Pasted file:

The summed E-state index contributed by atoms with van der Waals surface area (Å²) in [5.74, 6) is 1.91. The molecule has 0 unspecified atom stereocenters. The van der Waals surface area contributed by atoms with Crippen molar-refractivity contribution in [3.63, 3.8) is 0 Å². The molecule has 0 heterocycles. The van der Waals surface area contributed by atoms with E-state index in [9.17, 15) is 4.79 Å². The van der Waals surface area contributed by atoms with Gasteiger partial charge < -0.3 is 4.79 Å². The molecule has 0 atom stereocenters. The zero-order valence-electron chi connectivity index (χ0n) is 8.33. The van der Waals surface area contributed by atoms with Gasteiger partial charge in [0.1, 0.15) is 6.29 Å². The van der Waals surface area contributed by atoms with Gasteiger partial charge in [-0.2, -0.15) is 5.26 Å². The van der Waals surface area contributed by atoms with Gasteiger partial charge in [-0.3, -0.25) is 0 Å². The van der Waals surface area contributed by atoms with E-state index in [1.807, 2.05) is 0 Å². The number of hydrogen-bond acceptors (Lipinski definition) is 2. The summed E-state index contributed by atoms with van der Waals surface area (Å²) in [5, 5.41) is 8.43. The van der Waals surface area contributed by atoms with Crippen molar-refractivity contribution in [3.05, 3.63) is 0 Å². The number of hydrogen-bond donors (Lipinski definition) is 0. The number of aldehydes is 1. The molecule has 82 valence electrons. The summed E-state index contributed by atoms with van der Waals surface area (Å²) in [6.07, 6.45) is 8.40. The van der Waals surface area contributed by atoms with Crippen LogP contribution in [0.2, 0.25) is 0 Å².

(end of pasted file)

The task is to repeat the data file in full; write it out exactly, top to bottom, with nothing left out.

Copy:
The summed E-state index contributed by atoms with van der Waals surface area (Å²) in [5.74, 6) is 1.91. The molecule has 0 unspecified atom stereocenters. The van der Waals surface area contributed by atoms with Crippen molar-refractivity contribution in [3.63, 3.8) is 0 Å². The molecule has 0 heterocycles. The van der Waals surface area contributed by atoms with E-state index in [9.17, 15) is 4.79 Å². The van der Waals surface area contributed by atoms with Gasteiger partial charge < -0.3 is 4.79 Å². The molecule has 0 atom stereocenters. The zero-order valence-electron chi connectivity index (χ0n) is 8.33. The van der Waals surface area contributed by atoms with Gasteiger partial charge in [0.1, 0.15) is 6.29 Å². The van der Waals surface area contributed by atoms with Gasteiger partial charge in [-0.2, -0.15) is 5.26 Å². The van der Waals surface area contributed by atoms with Gasteiger partial charge in [-0.3, -0.25) is 0 Å². The van der Waals surface area contributed by atoms with E-state index in [1.807, 2.05) is 0 Å². The number of hydrogen-bond acceptors (Lipinski definition) is 2. The summed E-state index contributed by atoms with van der Waals surface area (Å²) in [5, 5.41) is 8.43. The van der Waals surface area contributed by atoms with Crippen molar-refractivity contribution in [3.05, 3.63) is 0 Å². The number of hydrogen-bond donors (Lipinski definition) is 0. The number of aldehydes is 1. The molecule has 82 valence electrons. The summed E-state index contributed by atoms with van der Waals surface area (Å²) in [6.07, 6.45) is 8.40. The van der Waals surface area contributed by atoms with Crippen LogP contribution in [0.2, 0.25) is 0 Å².